SEOUL, South Korea — One video recorder, six tapes, a digital camera and a stone. North Korea laid out its evidence Tuesday against two American journalists sentenced to hard labor for entering the country illegally.
The country's official news agency reported that the journalists, Laura Ling and Euna Lee, documented their journey into communist North Korea, even pocketing a stone to commemorate the illicit trip across the frozen Tumen River from China.
"We've just entered a North Korean courtyard without permission," the Korean translation of their videotape narration said, according to Korean Central News Agency.
Ling, 32, and Lee, 36, who work for former Vice President Al Gore's California-based Current TV media group, were sentenced last Monday to 12 years of hard labor in a North Korean prison for illegal entry and "hostile acts."
Before Tuesday's report, little was known publicly about the journalists' arrest March 17.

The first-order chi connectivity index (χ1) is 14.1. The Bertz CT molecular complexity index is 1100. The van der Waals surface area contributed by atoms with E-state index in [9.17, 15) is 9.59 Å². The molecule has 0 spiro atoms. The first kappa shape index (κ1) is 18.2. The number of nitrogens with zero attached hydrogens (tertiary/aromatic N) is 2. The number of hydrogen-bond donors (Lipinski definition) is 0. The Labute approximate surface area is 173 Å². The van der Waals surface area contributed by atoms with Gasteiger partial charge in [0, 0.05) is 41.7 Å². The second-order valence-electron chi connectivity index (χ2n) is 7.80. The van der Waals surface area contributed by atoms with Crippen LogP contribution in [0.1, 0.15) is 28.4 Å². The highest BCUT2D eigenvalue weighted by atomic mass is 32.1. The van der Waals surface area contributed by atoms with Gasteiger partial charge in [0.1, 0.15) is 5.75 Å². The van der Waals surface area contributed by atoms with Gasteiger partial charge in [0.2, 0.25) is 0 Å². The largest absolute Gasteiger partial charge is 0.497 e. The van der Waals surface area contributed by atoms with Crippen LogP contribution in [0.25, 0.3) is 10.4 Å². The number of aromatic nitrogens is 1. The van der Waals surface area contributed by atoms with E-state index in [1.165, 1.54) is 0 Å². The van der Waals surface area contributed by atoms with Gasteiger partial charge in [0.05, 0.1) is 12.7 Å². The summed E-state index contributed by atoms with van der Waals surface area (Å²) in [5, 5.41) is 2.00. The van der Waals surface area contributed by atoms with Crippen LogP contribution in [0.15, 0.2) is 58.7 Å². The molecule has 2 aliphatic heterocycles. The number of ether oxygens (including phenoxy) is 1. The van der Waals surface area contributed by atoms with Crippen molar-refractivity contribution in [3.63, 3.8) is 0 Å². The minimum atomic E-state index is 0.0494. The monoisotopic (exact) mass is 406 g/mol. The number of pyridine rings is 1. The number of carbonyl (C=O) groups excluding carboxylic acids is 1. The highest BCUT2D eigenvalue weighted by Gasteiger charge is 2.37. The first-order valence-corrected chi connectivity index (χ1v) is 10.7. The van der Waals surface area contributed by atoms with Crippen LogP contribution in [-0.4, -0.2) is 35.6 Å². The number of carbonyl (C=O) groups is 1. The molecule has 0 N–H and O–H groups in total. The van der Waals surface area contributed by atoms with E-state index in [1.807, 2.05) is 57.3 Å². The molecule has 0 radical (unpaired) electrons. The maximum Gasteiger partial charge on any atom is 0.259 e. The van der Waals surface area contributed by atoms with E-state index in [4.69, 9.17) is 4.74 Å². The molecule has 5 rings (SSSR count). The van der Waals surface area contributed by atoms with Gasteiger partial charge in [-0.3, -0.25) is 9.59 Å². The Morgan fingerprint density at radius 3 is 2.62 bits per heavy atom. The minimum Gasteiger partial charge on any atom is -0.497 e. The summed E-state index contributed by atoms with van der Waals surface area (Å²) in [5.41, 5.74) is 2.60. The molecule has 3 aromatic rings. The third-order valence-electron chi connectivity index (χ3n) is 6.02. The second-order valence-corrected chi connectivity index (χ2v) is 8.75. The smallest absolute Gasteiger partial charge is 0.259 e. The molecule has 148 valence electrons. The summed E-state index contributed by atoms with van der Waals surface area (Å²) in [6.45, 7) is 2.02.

The timing of its release — just hours before President Barack Obama met with South Korea's leader Lee Myung-bak and days after the U.N. Security Council issued new sanctions against North Korea for a May nuclear test — raised fears the women were being used as political pawns.
North Korea wants to remind the U.S. that the women remain in Pyongyang's hands, said Kim Yong-hyun, a professor at Seoul's Dongguk University.
"The North is sending a message ahead of the summit: 'Don't take your eyes off this. This is a negotiating card we have,' " Kim said.
KCNA said it released the report to "let the world know crimes committed by Americans at a time when an unprecedented confrontation with the United States has been created on the Korean peninsula."